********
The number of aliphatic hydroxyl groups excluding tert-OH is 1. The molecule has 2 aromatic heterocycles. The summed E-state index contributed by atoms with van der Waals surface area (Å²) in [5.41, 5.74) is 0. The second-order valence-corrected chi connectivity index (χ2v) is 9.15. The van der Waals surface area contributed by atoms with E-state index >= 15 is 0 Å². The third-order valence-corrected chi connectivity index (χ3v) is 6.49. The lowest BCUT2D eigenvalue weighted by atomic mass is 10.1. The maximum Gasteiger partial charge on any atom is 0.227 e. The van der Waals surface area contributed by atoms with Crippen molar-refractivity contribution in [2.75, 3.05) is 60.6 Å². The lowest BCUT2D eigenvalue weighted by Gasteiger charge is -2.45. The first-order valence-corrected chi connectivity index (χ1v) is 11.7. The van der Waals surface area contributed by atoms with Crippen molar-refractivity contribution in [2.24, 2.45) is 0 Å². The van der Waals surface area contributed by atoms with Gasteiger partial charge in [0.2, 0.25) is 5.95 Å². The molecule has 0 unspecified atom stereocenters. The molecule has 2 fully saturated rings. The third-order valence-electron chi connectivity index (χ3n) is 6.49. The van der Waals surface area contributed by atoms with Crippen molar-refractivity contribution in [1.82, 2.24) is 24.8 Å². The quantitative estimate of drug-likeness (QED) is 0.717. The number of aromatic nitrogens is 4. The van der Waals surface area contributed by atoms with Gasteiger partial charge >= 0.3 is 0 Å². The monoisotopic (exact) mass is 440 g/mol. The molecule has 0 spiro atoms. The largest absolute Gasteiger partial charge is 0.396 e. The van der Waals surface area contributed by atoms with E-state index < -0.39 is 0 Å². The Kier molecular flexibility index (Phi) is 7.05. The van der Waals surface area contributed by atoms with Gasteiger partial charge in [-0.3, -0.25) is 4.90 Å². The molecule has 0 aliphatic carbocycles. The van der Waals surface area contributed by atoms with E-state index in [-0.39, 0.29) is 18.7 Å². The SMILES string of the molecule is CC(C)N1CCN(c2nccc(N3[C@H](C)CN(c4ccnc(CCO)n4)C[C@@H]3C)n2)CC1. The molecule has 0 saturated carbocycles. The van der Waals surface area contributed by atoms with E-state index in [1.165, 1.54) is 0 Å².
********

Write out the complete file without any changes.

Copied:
The number of aliphatic hydroxyl groups excluding tert-OH is 1. The molecule has 2 aromatic heterocycles. The summed E-state index contributed by atoms with van der Waals surface area (Å²) in [5.41, 5.74) is 0. The second-order valence-corrected chi connectivity index (χ2v) is 9.15. The van der Waals surface area contributed by atoms with E-state index >= 15 is 0 Å². The third-order valence-corrected chi connectivity index (χ3v) is 6.49. The lowest BCUT2D eigenvalue weighted by atomic mass is 10.1. The maximum Gasteiger partial charge on any atom is 0.227 e. The van der Waals surface area contributed by atoms with Crippen molar-refractivity contribution in [2.75, 3.05) is 60.6 Å². The lowest BCUT2D eigenvalue weighted by Gasteiger charge is -2.45. The first-order valence-corrected chi connectivity index (χ1v) is 11.7. The van der Waals surface area contributed by atoms with Crippen molar-refractivity contribution in [2.24, 2.45) is 0 Å². The van der Waals surface area contributed by atoms with Gasteiger partial charge in [0.2, 0.25) is 5.95 Å². The molecule has 0 unspecified atom stereocenters. The molecule has 2 fully saturated rings. The third-order valence-electron chi connectivity index (χ3n) is 6.49. The van der Waals surface area contributed by atoms with Crippen molar-refractivity contribution in [1.82, 2.24) is 24.8 Å². The quantitative estimate of drug-likeness (QED) is 0.717. The number of aromatic nitrogens is 4. The van der Waals surface area contributed by atoms with Gasteiger partial charge >= 0.3 is 0 Å². The monoisotopic (exact) mass is 440 g/mol. The molecule has 0 spiro atoms. The largest absolute Gasteiger partial charge is 0.396 e. The van der Waals surface area contributed by atoms with E-state index < -0.39 is 0 Å². The Kier molecular flexibility index (Phi) is 7.05. The van der Waals surface area contributed by atoms with Gasteiger partial charge in [-0.3, -0.25) is 4.90 Å². The molecule has 0 aliphatic carbocycles. The van der Waals surface area contributed by atoms with E-state index in [-0.39, 0.29) is 18.7 Å². The SMILES string of the molecule is CC(C)N1CCN(c2nccc(N3[C@H](C)CN(c4ccnc(CCO)n4)C[C@@H]3C)n2)CC1. The molecule has 0 saturated carbocycles. The van der Waals surface area contributed by atoms with E-state index in [1.165, 1.54) is 0 Å².